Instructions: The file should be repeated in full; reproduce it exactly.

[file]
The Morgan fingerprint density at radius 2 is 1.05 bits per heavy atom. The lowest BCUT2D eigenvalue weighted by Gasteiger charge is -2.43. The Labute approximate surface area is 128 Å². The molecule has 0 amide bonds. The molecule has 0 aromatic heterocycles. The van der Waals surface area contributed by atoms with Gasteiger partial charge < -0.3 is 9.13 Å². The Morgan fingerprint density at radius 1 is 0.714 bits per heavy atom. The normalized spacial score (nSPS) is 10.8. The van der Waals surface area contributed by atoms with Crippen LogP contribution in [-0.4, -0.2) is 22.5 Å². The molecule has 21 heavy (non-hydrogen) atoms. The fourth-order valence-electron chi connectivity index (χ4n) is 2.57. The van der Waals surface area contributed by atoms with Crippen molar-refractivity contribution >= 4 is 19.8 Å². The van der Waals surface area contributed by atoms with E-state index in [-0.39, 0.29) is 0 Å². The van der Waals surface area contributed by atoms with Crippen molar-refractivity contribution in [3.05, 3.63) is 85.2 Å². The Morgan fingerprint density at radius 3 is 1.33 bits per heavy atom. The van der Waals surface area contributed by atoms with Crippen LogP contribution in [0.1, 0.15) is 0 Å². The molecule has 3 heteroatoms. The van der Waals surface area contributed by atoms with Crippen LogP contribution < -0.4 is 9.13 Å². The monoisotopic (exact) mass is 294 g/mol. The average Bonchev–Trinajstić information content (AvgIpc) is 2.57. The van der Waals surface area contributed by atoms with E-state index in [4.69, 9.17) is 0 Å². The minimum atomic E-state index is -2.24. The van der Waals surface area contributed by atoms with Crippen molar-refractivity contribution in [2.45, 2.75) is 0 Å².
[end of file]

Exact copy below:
The Morgan fingerprint density at radius 2 is 1.05 bits per heavy atom. The lowest BCUT2D eigenvalue weighted by Gasteiger charge is -2.43. The Labute approximate surface area is 128 Å². The molecule has 0 amide bonds. The molecule has 0 aromatic heterocycles. The van der Waals surface area contributed by atoms with Gasteiger partial charge < -0.3 is 9.13 Å². The Morgan fingerprint density at radius 1 is 0.714 bits per heavy atom. The normalized spacial score (nSPS) is 10.8. The van der Waals surface area contributed by atoms with Crippen LogP contribution in [-0.4, -0.2) is 22.5 Å². The molecule has 21 heavy (non-hydrogen) atoms. The fourth-order valence-electron chi connectivity index (χ4n) is 2.57. The van der Waals surface area contributed by atoms with Crippen molar-refractivity contribution >= 4 is 19.8 Å². The van der Waals surface area contributed by atoms with E-state index in [-0.39, 0.29) is 0 Å². The van der Waals surface area contributed by atoms with Crippen molar-refractivity contribution in [3.05, 3.63) is 85.2 Å². The Morgan fingerprint density at radius 3 is 1.33 bits per heavy atom. The van der Waals surface area contributed by atoms with Crippen LogP contribution in [0.1, 0.15) is 0 Å². The molecule has 3 heteroatoms. The van der Waals surface area contributed by atoms with Crippen LogP contribution < -0.4 is 9.13 Å². The monoisotopic (exact) mass is 294 g/mol. The average Bonchev–Trinajstić information content (AvgIpc) is 2.57. The van der Waals surface area contributed by atoms with E-state index in [4.69, 9.17) is 0 Å². The minimum atomic E-state index is -2.24. The van der Waals surface area contributed by atoms with Crippen molar-refractivity contribution in [2.45, 2.75) is 0 Å².